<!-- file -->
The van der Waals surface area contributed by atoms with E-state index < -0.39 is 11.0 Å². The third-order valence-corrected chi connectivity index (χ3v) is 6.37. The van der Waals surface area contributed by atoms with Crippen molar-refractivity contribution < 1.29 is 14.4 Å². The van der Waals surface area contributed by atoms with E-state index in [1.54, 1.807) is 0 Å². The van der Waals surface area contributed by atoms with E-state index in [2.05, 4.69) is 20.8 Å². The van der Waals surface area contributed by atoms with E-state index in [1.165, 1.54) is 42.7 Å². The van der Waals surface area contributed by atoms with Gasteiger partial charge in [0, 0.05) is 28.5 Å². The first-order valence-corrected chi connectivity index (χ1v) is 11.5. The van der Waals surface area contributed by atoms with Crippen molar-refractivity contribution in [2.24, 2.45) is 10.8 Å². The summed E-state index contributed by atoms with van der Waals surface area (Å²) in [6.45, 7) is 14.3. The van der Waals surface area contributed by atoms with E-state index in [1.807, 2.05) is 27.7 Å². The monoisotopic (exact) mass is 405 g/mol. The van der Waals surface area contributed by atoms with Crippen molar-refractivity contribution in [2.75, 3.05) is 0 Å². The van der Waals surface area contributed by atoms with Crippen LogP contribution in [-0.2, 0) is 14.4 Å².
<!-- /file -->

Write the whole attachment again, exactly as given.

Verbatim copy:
The van der Waals surface area contributed by atoms with E-state index < -0.39 is 11.0 Å². The third-order valence-corrected chi connectivity index (χ3v) is 6.37. The van der Waals surface area contributed by atoms with Crippen molar-refractivity contribution < 1.29 is 14.4 Å². The van der Waals surface area contributed by atoms with E-state index in [1.54, 1.807) is 0 Å². The van der Waals surface area contributed by atoms with E-state index in [2.05, 4.69) is 20.8 Å². The van der Waals surface area contributed by atoms with E-state index in [1.165, 1.54) is 42.7 Å². The van der Waals surface area contributed by atoms with Gasteiger partial charge in [0, 0.05) is 28.5 Å². The first-order valence-corrected chi connectivity index (χ1v) is 11.5. The van der Waals surface area contributed by atoms with Crippen molar-refractivity contribution in [2.24, 2.45) is 10.8 Å². The summed E-state index contributed by atoms with van der Waals surface area (Å²) in [6.45, 7) is 14.3. The van der Waals surface area contributed by atoms with E-state index in [1.807, 2.05) is 27.7 Å². The monoisotopic (exact) mass is 405 g/mol. The van der Waals surface area contributed by atoms with Crippen molar-refractivity contribution in [2.75, 3.05) is 0 Å². The van der Waals surface area contributed by atoms with Crippen LogP contribution in [-0.2, 0) is 14.4 Å².